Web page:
Then, it was 8:00 and I was sitting at my picnic table ready for the second part of Nicely’s performances. The pine trees surrounding me had the last bits of golden sun peeking through. I knew I’d be watching this installment with the sunset at my side. I do love watching Moonlight in-house… But nothing can beat Aaron’s strong outdoorsy imagery paired with the outdoors themselves!
“Evergreen” was the title of the third song––and my favorite––of the night. Written as a Valentine’s Day gift to his wife, Nicely uses that mountainous imagery he’s known for to set the scene for a playful love story. Bahler once again joins him with striking harmonies and the cheery mandolin. The sound of the mandolin actually works to make it have an almost oceanic feeling. It reminds me of the romance trope of loving long walks on the beach. Although, maybe it’s a long walk on the beach of a lake, since Nicely’s work has a woodlands feeling. The song itself is fast and upbeat. Whether Nicely intended it or not, the tempo actually works to allude to the fast beating heart of a person around their crush. He sings, “Hey pretty darlin’ would you be my queen / underneath the oak and the evergreen / you’re the prettiest thing I’ve ever seen.”
Before I knew it, we were at the last song of the night. “Throw It Away” is an emotion-heavy song of regret. In regret, there’s a sour dreaming about ‘what could have been’ but there’s also the acceptance that ‘what is, is.’ Here, Aaron is going solo, and shining at it. His hard guitar mixed with the soul put into the lyrics and vocals makes for a song that feels like it would play in a film, right after our hero has made a mistake they now have to bear the consequences of. He sings, “When I move on honey don’t worry / I stay gone / A red x on the map reminds me / I’m to keep away.” The song ends on one long strum that brings the night to a thoughtful ending.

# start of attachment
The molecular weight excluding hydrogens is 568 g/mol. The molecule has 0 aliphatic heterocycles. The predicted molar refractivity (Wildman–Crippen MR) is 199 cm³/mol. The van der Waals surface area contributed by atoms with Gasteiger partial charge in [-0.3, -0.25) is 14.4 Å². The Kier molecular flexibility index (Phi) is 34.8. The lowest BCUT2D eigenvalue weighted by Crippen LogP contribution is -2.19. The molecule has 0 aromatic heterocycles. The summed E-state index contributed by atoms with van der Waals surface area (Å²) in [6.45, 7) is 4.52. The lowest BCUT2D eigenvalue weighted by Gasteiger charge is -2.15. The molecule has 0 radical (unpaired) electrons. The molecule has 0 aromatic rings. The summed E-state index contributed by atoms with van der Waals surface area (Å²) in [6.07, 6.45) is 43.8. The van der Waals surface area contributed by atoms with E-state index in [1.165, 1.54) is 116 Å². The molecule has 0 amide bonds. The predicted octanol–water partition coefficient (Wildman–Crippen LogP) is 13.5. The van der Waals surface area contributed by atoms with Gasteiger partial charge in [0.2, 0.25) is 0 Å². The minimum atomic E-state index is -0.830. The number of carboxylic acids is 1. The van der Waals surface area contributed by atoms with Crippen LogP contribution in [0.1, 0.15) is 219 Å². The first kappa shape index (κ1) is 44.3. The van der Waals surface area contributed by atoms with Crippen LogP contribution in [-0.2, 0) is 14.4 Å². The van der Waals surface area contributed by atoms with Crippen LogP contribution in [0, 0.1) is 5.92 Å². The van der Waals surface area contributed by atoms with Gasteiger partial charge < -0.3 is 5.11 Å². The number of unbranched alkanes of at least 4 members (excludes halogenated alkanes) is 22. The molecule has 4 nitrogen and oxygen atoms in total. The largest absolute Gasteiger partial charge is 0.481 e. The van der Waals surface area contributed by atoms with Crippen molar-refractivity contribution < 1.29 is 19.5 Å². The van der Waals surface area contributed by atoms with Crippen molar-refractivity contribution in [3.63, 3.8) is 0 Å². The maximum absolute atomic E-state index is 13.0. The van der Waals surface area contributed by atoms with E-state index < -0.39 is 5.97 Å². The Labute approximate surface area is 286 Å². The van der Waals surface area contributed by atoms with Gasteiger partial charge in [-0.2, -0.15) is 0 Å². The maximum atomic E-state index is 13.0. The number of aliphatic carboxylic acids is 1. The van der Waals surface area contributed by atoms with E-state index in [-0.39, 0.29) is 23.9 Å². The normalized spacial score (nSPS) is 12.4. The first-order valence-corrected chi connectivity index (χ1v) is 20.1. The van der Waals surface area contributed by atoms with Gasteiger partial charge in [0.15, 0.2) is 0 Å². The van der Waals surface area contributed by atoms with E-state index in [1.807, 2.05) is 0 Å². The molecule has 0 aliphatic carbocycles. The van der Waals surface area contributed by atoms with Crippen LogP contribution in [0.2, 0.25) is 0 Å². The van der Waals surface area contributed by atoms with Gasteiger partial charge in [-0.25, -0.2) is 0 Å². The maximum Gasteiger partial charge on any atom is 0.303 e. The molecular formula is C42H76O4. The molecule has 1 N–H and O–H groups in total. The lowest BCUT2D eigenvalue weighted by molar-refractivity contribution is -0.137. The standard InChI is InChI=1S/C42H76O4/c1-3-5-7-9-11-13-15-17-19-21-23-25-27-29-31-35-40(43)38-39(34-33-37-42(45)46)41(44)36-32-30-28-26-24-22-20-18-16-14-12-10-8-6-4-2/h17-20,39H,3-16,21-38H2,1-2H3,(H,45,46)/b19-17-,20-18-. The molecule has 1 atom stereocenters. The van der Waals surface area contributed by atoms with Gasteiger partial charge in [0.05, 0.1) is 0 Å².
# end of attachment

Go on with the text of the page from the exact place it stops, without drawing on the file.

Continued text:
As the sun set on my end, I was thankful to have gotten to listen to Aaron’s great writer’s wisdom from the setting that his music seems to call out to. If you haven’t gotten to listen to his episodes of Moonlight, I highly recommend doing so. In our social distanced lives, many of us can’t get the summer escape we desire. Nicely’s music will send you deep into the mountains. There you sit, be it a lone traveler, or with your loved one around a blazing fire, while his bluegrass tunes fill the air. If you’d like to hear more of Bahler and Nicely, The Stampede String Band’s albums––“Moonsville”, “Three Years Waiting”, and “Five: Live at the Hi-Fi”––are available on Apple Music and Spotify.
Moonlight will return on Friday, August 18 with a mystery guest. Both parts will be archived for viewing on the Wild Rose Moon FaceBook page and at the Wild Rose Moon Media YouTube Channel which can be accessed directly from, where a list of upcoming shows can be found. Wild Rose Moon’s Moonlight is made possible by a generous grant from Gibson Insurance and the Gibson Foundation and from Marshall County Community Foundation and Marshall County Tourism.